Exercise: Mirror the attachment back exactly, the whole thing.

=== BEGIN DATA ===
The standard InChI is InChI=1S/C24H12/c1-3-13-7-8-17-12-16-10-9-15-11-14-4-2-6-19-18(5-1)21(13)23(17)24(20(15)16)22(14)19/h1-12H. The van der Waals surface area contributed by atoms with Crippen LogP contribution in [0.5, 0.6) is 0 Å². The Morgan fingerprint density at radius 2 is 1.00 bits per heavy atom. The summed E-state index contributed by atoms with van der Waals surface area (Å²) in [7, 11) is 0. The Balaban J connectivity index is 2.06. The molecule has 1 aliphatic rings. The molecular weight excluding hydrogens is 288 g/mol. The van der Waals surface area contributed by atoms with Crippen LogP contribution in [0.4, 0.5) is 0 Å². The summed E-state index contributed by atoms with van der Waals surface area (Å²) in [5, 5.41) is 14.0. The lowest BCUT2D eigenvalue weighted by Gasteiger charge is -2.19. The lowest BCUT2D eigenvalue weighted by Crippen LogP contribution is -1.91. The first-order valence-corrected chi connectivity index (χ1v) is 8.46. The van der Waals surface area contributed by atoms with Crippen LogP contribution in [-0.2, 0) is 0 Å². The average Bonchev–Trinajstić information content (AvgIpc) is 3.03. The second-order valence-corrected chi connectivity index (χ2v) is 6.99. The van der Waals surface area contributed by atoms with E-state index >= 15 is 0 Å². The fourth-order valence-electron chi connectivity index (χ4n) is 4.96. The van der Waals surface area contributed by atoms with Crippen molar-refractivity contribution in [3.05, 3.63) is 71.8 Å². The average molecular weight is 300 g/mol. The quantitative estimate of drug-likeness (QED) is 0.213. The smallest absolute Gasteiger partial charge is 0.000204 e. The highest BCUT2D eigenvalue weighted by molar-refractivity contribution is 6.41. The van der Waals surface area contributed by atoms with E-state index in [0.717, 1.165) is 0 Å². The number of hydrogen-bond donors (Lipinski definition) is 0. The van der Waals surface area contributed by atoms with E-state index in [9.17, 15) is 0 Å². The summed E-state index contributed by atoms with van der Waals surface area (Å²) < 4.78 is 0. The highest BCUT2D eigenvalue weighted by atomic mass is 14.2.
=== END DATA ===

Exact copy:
The standard InChI is InChI=1S/C24H12/c1-3-13-7-8-17-12-16-10-9-15-11-14-4-2-6-19-18(5-1)21(13)23(17)24(20(15)16)22(14)19/h1-12H. The van der Waals surface area contributed by atoms with Crippen LogP contribution in [0.5, 0.6) is 0 Å². The Morgan fingerprint density at radius 2 is 1.00 bits per heavy atom. The summed E-state index contributed by atoms with van der Waals surface area (Å²) in [7, 11) is 0. The Balaban J connectivity index is 2.06. The molecule has 1 aliphatic rings. The molecular weight excluding hydrogens is 288 g/mol. The van der Waals surface area contributed by atoms with Crippen LogP contribution in [0.4, 0.5) is 0 Å². The summed E-state index contributed by atoms with van der Waals surface area (Å²) in [5, 5.41) is 14.0. The lowest BCUT2D eigenvalue weighted by Gasteiger charge is -2.19. The lowest BCUT2D eigenvalue weighted by Crippen LogP contribution is -1.91. The first-order valence-corrected chi connectivity index (χ1v) is 8.46. The van der Waals surface area contributed by atoms with Crippen LogP contribution in [-0.2, 0) is 0 Å². The average Bonchev–Trinajstić information content (AvgIpc) is 3.03. The second-order valence-corrected chi connectivity index (χ2v) is 6.99. The van der Waals surface area contributed by atoms with E-state index >= 15 is 0 Å². The fourth-order valence-electron chi connectivity index (χ4n) is 4.96. The van der Waals surface area contributed by atoms with Crippen molar-refractivity contribution in [3.05, 3.63) is 71.8 Å². The average molecular weight is 300 g/mol. The quantitative estimate of drug-likeness (QED) is 0.213. The smallest absolute Gasteiger partial charge is 0.000204 e. The highest BCUT2D eigenvalue weighted by molar-refractivity contribution is 6.41. The van der Waals surface area contributed by atoms with E-state index in [0.717, 1.165) is 0 Å². The number of hydrogen-bond donors (Lipinski definition) is 0. The van der Waals surface area contributed by atoms with E-state index in [9.17, 15) is 0 Å². The summed E-state index contributed by atoms with van der Waals surface area (Å²) < 4.78 is 0. The highest BCUT2D eigenvalue weighted by atomic mass is 14.2.